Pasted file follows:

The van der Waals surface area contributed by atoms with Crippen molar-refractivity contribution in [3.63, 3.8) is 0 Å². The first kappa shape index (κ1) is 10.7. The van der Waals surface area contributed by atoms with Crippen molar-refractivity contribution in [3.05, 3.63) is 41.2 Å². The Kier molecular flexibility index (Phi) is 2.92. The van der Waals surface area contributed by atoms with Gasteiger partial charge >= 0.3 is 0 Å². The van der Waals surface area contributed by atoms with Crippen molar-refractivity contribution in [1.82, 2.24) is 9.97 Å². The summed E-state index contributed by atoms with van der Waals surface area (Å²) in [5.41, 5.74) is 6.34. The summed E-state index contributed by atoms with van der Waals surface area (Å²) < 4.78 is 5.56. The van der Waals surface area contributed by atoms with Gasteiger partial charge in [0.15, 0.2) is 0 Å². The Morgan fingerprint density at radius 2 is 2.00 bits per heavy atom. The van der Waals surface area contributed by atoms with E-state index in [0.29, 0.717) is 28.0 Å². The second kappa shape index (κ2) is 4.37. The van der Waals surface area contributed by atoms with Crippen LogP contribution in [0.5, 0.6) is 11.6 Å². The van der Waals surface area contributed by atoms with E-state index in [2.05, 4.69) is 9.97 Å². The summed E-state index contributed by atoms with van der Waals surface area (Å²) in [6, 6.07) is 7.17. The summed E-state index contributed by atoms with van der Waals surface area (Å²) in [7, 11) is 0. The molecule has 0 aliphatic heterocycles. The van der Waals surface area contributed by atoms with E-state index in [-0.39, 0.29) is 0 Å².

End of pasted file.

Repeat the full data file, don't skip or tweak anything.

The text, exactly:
The van der Waals surface area contributed by atoms with Crippen molar-refractivity contribution in [3.63, 3.8) is 0 Å². The first kappa shape index (κ1) is 10.7. The van der Waals surface area contributed by atoms with Crippen molar-refractivity contribution in [3.05, 3.63) is 41.2 Å². The Kier molecular flexibility index (Phi) is 2.92. The van der Waals surface area contributed by atoms with Gasteiger partial charge >= 0.3 is 0 Å². The van der Waals surface area contributed by atoms with Crippen molar-refractivity contribution in [1.82, 2.24) is 9.97 Å². The summed E-state index contributed by atoms with van der Waals surface area (Å²) in [5.41, 5.74) is 6.34. The summed E-state index contributed by atoms with van der Waals surface area (Å²) < 4.78 is 5.56. The van der Waals surface area contributed by atoms with Gasteiger partial charge in [0.15, 0.2) is 0 Å². The Morgan fingerprint density at radius 2 is 2.00 bits per heavy atom. The van der Waals surface area contributed by atoms with E-state index in [0.29, 0.717) is 28.0 Å². The second kappa shape index (κ2) is 4.37. The van der Waals surface area contributed by atoms with Crippen LogP contribution in [0.5, 0.6) is 11.6 Å². The van der Waals surface area contributed by atoms with E-state index in [2.05, 4.69) is 9.97 Å². The summed E-state index contributed by atoms with van der Waals surface area (Å²) in [6, 6.07) is 7.17. The summed E-state index contributed by atoms with van der Waals surface area (Å²) in [7, 11) is 0. The molecule has 0 aliphatic heterocycles. The van der Waals surface area contributed by atoms with E-state index in [-0.39, 0.29) is 0 Å².